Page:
Before the Operation
The first thing that Bob needs is medical clearance. There are no exceptions. An internist has to take a complete medical history, conduct a physical examination, and run a series of tests: an electrocardiogram (EKG), a chest x-ray, a complete blood cell count and chemistry analysis, a blood test for clotting time, and a urine analysis.
If the examining physician leaves out any of these items, Bob could be in trouble. In addition, if Bob has a fever, the doctor must postpone the surgery at least until he identifies the source. This is done because the fever denotes an unknown place of infection that increases the risk of elective surgery to an unacceptable level.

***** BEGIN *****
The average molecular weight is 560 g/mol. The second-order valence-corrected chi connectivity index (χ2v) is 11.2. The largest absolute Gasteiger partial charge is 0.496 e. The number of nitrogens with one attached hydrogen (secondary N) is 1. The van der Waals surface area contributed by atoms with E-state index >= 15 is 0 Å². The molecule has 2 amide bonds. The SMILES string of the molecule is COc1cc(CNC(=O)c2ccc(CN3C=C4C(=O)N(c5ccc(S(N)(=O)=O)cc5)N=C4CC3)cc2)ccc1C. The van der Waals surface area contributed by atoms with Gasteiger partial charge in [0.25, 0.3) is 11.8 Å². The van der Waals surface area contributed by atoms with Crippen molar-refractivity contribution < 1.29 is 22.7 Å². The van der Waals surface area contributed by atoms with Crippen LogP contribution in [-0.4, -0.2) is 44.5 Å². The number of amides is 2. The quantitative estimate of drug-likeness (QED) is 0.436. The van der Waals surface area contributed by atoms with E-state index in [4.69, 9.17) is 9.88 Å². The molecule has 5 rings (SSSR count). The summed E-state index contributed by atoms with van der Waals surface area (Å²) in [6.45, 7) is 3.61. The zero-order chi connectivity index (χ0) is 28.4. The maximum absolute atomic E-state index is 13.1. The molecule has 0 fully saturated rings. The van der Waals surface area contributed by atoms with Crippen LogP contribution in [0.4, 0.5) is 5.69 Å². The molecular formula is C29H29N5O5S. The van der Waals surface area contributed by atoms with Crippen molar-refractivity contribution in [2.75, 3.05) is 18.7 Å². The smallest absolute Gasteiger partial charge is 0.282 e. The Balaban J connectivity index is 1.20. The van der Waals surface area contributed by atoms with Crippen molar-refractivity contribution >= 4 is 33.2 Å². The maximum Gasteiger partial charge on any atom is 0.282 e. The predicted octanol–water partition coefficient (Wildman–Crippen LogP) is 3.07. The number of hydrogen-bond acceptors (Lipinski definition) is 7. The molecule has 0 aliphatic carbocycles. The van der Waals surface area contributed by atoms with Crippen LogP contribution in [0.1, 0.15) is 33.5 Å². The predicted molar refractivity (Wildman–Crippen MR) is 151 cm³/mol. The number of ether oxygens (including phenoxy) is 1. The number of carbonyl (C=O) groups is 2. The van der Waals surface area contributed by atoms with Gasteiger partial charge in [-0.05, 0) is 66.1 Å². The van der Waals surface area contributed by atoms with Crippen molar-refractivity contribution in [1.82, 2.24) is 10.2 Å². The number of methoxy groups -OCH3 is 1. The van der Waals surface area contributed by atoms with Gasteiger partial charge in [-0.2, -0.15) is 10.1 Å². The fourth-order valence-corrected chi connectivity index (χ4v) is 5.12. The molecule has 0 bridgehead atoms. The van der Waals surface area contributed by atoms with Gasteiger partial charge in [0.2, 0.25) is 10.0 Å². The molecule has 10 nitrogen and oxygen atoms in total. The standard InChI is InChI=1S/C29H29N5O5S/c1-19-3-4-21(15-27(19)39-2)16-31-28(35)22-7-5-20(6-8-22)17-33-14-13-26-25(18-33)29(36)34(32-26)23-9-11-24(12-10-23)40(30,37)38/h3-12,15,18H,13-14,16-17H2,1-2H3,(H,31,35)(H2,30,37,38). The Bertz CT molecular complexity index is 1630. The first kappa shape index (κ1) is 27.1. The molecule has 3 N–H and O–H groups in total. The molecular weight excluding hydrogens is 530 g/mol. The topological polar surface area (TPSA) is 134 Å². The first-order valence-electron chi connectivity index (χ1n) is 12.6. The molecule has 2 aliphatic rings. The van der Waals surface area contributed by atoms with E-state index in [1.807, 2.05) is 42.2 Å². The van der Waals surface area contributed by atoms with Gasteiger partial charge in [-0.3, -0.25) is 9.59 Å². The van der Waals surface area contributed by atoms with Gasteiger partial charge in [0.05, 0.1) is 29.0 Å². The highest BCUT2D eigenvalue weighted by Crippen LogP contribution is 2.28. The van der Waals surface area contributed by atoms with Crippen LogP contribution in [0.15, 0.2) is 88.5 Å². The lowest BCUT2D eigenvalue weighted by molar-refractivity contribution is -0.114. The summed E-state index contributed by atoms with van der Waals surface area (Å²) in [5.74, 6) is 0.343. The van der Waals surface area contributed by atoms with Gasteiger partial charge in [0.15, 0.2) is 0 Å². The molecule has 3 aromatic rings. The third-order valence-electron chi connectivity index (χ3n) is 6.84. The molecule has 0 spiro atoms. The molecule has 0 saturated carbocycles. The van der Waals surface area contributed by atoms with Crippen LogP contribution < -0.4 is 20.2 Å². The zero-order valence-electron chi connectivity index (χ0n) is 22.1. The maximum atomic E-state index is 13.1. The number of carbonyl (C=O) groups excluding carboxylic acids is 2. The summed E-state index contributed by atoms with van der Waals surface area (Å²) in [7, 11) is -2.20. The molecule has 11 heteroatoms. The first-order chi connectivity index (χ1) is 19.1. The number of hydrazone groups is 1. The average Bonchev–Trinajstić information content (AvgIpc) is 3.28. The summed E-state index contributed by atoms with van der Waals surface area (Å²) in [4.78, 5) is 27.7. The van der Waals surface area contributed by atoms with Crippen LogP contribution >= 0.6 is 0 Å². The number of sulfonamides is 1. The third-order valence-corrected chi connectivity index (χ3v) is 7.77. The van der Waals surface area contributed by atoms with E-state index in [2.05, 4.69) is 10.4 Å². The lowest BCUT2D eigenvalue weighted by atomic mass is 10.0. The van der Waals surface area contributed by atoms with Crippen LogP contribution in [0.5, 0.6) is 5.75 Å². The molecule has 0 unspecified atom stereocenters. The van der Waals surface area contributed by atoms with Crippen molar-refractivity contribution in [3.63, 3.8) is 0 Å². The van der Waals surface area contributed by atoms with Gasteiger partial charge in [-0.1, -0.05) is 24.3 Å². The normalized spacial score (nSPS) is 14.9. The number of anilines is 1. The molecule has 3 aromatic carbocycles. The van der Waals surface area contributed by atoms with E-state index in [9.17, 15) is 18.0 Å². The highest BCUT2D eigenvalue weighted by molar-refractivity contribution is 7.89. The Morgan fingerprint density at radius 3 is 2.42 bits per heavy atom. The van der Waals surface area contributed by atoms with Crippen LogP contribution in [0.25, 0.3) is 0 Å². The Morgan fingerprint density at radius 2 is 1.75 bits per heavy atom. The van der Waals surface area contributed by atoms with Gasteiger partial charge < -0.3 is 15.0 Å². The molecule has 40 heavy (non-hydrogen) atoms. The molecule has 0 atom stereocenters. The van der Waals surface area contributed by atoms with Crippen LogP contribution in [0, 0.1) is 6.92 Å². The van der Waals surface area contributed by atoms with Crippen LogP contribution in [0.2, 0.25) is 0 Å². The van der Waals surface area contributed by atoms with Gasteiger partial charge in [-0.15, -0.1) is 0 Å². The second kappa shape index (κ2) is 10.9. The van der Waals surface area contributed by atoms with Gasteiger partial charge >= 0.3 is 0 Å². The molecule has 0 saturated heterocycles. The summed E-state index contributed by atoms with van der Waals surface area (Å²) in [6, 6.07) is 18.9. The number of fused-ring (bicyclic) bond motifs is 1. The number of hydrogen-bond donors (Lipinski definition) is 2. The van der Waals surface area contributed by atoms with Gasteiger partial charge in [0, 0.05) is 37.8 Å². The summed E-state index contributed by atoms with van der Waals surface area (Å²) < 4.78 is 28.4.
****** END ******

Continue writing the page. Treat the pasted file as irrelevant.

Now Bob is ready to enter the hospital. He goes into a waiting room. A nurse comes out and brings him into her office to offer him some pre-op teaching. This is a good opportunity for him to mention the common errors covered in this book and ask about the current safety measures. If he does not get a pre-op teacher, he needs to insist on one because one should never enter the system without first getting a preoperative conference with a qualified nurse. If anyone tells Bob that the hospital does not provide preoperative conferences, he needs to go to the nursing office and ask to speak to the nursing director. I am certain that at this point the director will provide a qualified nurse to answer questions.